21 and 22 November 2017, Te Papa, Wellington
Since 2002 the National Digital Forum (NDF) Conference has benchmarked digital innovation in the Cultural Heritage space in Australasia. And this year’s 16th Annual Conference did not disappoint with an eclectic yet joined up collection of keynote speakers who comfortably interacted with our home grown and Australian talent.
At NZMS we are dedicated to leading and growing digital interaction with culture and heritage and giving our support for the National Digital Forum. For this reason, it was extremely important for our team to interact with such a knowledge heavy conference. We sent along a dozen of our people to enjoy and participate in the workshops, panel discussions, demo’s and presentations that this year’s Forum had on offer. This conference clearly has punch with the keynotes extending their presence beyond the Forum to include Radio New Zealand interviews and talks in other cities. What better way to continue sharing their knowledge and expand their digital communities.
Our Managing Director, Andy Fenton noted “Her interest in ‘digital inclusion’ (as in digital must be the way ahead for all) mapped neatly to the Opening and Closing keynotes – Dr Keir Winesmith (from San Francisco Museum of Modern Art) expressed interest in finding the balance between digital for all, or ‘being digital’ and leaving many behind, and Opening keynote Pia Waugh (an Australian working on Open Government for our own Department of Internal Affairs) spoke at length about more transparent citizen-driven policy for digital inclusion.”
This idea caused me to think a lot about how easy it is to develop a fix for a problem rather than taking a step back to review overall objectives (vision). She also challenged us to act as enabling nodes in a network, acting with empathy and looking for synergy with others working through similar issues; rejecting the ‘if we build it, they will come’ mentality in favour of collaboration. Here she commented that if we acted as kings in a castle, people would route around us.”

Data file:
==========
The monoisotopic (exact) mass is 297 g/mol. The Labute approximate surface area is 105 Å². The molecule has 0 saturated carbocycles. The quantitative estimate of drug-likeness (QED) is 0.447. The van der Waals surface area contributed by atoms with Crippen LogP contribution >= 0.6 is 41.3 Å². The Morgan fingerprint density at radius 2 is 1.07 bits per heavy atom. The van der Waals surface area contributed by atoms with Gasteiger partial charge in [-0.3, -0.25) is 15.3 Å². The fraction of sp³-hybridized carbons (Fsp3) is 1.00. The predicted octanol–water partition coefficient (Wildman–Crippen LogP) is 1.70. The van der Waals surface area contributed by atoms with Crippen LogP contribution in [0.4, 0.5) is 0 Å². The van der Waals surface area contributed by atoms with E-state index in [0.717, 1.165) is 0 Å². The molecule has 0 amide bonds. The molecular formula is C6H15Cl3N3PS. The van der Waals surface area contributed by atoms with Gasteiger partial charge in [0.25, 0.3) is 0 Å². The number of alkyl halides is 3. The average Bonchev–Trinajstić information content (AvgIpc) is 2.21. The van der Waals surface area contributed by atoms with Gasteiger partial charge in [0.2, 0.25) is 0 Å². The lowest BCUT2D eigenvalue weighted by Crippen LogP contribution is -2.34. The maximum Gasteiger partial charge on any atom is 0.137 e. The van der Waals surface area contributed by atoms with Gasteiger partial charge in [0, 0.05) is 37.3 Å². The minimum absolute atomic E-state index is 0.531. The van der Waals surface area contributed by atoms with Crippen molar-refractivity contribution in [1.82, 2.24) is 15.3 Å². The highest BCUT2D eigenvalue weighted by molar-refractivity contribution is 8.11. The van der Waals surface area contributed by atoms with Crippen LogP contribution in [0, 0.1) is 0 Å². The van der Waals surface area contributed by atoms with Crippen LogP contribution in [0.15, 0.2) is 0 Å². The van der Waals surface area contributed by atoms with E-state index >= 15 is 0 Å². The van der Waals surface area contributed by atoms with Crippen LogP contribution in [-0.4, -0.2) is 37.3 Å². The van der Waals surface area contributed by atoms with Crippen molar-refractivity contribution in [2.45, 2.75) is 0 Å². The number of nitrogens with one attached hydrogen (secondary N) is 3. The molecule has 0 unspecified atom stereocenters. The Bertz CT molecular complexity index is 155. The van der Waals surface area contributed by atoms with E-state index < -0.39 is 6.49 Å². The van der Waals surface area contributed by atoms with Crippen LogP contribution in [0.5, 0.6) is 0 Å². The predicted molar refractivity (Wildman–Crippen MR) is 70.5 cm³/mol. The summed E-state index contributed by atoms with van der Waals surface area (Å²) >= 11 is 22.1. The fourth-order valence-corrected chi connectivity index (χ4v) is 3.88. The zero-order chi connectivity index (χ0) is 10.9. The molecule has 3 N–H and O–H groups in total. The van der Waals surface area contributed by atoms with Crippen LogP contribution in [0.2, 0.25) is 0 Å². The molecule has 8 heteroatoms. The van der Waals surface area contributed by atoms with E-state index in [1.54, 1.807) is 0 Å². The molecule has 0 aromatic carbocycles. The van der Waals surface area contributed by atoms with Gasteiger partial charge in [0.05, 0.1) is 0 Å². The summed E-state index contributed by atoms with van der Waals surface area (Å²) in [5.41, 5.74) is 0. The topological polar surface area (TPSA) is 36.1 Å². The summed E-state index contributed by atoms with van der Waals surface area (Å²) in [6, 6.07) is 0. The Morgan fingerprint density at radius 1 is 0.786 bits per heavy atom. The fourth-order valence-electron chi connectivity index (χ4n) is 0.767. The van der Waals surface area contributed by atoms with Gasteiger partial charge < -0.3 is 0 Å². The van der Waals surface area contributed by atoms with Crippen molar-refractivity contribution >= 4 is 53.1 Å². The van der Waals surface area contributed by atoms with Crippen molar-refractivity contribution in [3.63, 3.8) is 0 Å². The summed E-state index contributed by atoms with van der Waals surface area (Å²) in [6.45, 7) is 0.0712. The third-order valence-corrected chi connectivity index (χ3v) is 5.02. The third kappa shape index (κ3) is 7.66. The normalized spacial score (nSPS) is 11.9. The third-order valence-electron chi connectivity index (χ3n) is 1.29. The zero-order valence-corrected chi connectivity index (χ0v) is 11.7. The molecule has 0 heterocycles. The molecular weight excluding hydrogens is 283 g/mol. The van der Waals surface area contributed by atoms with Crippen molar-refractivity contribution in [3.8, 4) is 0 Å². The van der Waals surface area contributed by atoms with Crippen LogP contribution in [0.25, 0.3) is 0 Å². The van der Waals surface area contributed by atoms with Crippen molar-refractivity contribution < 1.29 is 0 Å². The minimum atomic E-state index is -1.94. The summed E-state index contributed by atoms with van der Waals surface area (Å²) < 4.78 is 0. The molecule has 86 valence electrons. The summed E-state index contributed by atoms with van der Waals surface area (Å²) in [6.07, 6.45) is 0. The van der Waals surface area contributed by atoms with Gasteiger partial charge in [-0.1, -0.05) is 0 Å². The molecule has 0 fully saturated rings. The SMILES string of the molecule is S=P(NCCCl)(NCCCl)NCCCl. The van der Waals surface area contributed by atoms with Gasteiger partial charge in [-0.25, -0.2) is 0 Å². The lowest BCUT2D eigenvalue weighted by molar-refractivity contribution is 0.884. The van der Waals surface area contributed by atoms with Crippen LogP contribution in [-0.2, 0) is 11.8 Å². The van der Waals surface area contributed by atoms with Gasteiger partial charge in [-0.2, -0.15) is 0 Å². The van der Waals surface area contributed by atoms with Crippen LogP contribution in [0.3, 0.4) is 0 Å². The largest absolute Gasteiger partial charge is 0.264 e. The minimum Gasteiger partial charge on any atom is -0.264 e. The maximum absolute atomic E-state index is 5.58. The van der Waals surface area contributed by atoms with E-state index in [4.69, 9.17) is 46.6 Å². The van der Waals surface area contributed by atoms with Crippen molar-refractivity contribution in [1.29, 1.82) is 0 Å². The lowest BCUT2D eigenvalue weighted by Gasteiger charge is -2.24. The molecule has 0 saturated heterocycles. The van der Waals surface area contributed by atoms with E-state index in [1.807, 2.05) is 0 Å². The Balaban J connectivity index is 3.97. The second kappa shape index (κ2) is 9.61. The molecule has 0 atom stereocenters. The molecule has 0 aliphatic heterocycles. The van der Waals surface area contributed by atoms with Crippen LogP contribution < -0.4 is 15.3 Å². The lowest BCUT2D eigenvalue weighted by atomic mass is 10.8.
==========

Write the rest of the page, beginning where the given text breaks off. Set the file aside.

Through an engaging discussion of paradigm shifts, Pia encourages us to move away from the normative and bring a more formative approach to foster more innovation and collaboration. There was a strong theme at the conference of ‘Citizen Driven Digital Inclusion’ facilitated by Government and Cultural Heritage institutions, which is a good message for us all to take back to our organizations. At NZMS we intentionally built Recollect (community engagement software) as a formative, collaborative and innovative tool underpinned by the principles of access, discovery and engagement. This tool empowers citizens to engage with communities in a digital environment with historical and cultural collections at the centre of discussion.
As contributors and participants in the GLAM sector we like the idea of being a ‘node in a network’ where we are able to convey, share & collaborate with others. We were grateful to received acknowledgment from Chief Archivist Richard Foy in his talk He Tohu – Taking Archives to the People for our work digitising the Treaty of Waitangi with excellence for the He Tohu Exhibition. We feel extremely privileged to have played our part in the digitisation of such a significant piece of New Zealand history. He Tohu received many references from presenters throughout the conference particularly drawing on the (digital) inclusion theme.